Before a specific organ, for example the fetal heart, image can be improved on, first obtain the best image possible. To begin any ultrasound study, but especially in Obstetrical scanning, the correct manufacturer’s Preset must be selected. Presets are essentially a “recipe” set for the ultrasound system. These parameters may include depth, gain, frequency, and focus among other factors. Using the OB Preset sets the Thermal Index (TI) and Mechanical Index (MI) which are generally lower for obstetric ultrasound examinations. In general, the TI and MI are not deliberately manipulated during routine ultrasound examinations.
Which Knobs Can Improve Your Picture?
Once the Preset is selected, consider the overall gain in the image on the monitor. Is it all black, all white, or a combination with many grays? Adjust the overall gain, often a large dial easily accessible, so it is easiest to identify the landmarks and in general is appealing to one’s eye and interpretation. This may differ somewhat with each sonographer, but not to an extreme.
The importance of correctly interpreting the landmarks cannot be over stressed, know the anatomy well.
Be sure the size of your image, or depth, allow demonstration of the area of interest. On some machines, this is either a dial knob or toggle switch labeled Depth, Size, or a combination of these. There is a scale on either side of the image that registers this depth in either centimeters or millimeters, and changes as the dial/toggle is adjusted.
Most transducers/probes are multi-herz, which means they offer more than one frequency, usually 2, 4, and 6 MHz. Once the landmarks have been identified and the overall gain is satisfactory, try each frequency with a simple adjustment and determine which provides the best penetration and resolution.
This means images of a patient with Large Maternal Body Habitus (LMBH) most often improves with the lowest frequency, and our smaller, more athletic patients can use the higher frequency for better resolution images. The frequency is often displayed at the top of the image where the TI and MI are located.
The optimal area of the ultrasound beam is the focus, demonstrated by a triangle or karat along the depth scale. Place this at the area of interest at the correct depth. On some systems, the focus makes a significant difference in clarity, but in other systems, there does not appear to be much change.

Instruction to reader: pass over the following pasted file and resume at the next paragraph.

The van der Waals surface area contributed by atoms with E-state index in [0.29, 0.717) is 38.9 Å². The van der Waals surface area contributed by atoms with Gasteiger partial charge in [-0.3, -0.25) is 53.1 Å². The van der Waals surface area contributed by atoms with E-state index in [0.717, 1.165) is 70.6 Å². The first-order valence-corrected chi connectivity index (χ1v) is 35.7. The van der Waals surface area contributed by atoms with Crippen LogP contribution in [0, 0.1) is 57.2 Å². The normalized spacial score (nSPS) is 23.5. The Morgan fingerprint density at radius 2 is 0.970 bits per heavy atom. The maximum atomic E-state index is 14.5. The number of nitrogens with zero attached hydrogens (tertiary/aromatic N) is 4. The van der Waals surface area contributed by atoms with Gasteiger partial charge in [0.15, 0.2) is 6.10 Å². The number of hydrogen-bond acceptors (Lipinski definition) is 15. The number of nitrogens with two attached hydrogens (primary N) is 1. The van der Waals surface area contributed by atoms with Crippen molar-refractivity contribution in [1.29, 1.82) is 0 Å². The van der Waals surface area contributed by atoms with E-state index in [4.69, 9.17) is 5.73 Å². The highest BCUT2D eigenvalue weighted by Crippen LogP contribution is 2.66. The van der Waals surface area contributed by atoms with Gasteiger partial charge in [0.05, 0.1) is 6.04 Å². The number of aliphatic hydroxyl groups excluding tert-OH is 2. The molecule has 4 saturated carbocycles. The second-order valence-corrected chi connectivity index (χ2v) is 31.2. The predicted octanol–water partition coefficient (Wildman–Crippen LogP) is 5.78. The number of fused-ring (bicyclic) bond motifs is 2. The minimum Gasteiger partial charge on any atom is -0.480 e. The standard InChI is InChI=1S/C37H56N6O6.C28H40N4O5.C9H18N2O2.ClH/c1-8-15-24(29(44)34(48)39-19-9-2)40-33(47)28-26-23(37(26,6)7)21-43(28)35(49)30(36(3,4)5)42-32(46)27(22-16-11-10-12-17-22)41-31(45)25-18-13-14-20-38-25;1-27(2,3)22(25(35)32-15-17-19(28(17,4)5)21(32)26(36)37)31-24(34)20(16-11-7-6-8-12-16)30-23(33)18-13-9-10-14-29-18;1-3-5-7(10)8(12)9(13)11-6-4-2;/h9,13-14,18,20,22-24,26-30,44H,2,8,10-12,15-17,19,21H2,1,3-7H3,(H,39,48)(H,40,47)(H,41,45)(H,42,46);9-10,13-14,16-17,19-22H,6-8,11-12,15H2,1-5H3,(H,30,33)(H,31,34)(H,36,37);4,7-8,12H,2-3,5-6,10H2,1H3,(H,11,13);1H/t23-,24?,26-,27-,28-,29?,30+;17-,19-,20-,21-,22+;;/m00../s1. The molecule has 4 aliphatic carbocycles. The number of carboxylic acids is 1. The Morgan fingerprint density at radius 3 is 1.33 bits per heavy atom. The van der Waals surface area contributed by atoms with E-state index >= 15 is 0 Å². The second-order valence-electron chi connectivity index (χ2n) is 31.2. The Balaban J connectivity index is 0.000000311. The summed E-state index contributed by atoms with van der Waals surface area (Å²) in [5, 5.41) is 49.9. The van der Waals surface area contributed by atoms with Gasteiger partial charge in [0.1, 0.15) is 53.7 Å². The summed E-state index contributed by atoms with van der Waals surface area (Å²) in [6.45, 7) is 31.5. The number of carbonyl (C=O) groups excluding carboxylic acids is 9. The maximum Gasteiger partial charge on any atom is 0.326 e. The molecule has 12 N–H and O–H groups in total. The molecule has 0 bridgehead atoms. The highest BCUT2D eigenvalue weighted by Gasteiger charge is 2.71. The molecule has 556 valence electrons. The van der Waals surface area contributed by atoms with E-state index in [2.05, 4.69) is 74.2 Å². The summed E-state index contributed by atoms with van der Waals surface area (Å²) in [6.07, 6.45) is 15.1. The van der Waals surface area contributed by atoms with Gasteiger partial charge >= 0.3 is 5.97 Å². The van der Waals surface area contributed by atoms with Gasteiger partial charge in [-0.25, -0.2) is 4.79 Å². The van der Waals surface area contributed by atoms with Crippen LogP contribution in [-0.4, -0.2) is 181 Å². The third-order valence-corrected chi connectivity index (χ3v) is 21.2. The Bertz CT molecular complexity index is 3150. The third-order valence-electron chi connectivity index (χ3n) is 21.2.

After the above have been set to optimize the image, the slide pods or TGC/STC can be used to fine tune the image even more. These are a step alteration in the gain, with the slides on the top affecting the top of the image and vice versa. Most often the “slope” is a gradual downward slope to the right.
Manufacturers frequently have specific image enhancing features under proprietary names which reduce haze, clutter, and artifacts allowing for improved clarity of images. These harmonic features may allow for increased penetration without details lost. Simply turning this feature on and determining its benefit (or not) is required.
Looking at the Heart
Once the optimal image has been achieved by using the features discussed above, there are additional tips to see that small fetal heart. Some systems have a Field of View (FOV) which has the effect of “coning down” and creating a smaller field visible and increases image clarification. This is the consequence of taking only a portion of the available area to scan instead of the entire area seen prior to using this option. Often, a pie-shaped icon is on the image top to illustrate and highlight the FOV area.
Using the Zoom option will increase the image size, which also can make it easier to visualize the fetal heart. In addition, most of the Zoom also has a feature which allows the size of the area, or box, to be increased/decreased. Another key to using a zoom option is to be certain the item of interest is directly in the center of the box.
When viewing the small fetal heart, another gain adjustment making the image brighter aids in recognizing the wave form during Motion-mode (M-mode). This gain is sometimes located by turning the M-mode dial. The brighter the image, the more likely the wave form is visualized. Also, the wave form will be in direct relationship to the location of the heart in the 2 Dimensional (2 D) image. For example, if the heart is in the center, the q, r, s, etc. waves will be in the center of the strip. If the heart is at the bottom of the image, the wave form will be at the bottom of the strip.
Oftentimes, maternal respirations interfere with achieving a well demonstrated strip. To overcome this, ask the patient/client to suspend breathing or hold her breath. Be aware, if she takes in a deep breath, the fetal heart may move out of the image, and you will need to make the necessary adjustments.
All of these discussed options to improve ultrasound images pertain to both Transabdominal and Transvaginal imaging. However, it is reasonable to anticipate that Transvaginal images will be larger and therefore improve the ability to obtain a fetal heart rate.
Using these tips should increase the skill set and confidence for the nurse sonographer and show this little miracle to his or her maximum potential. The tips prior to the “M-mode” can be used for general imaging as well.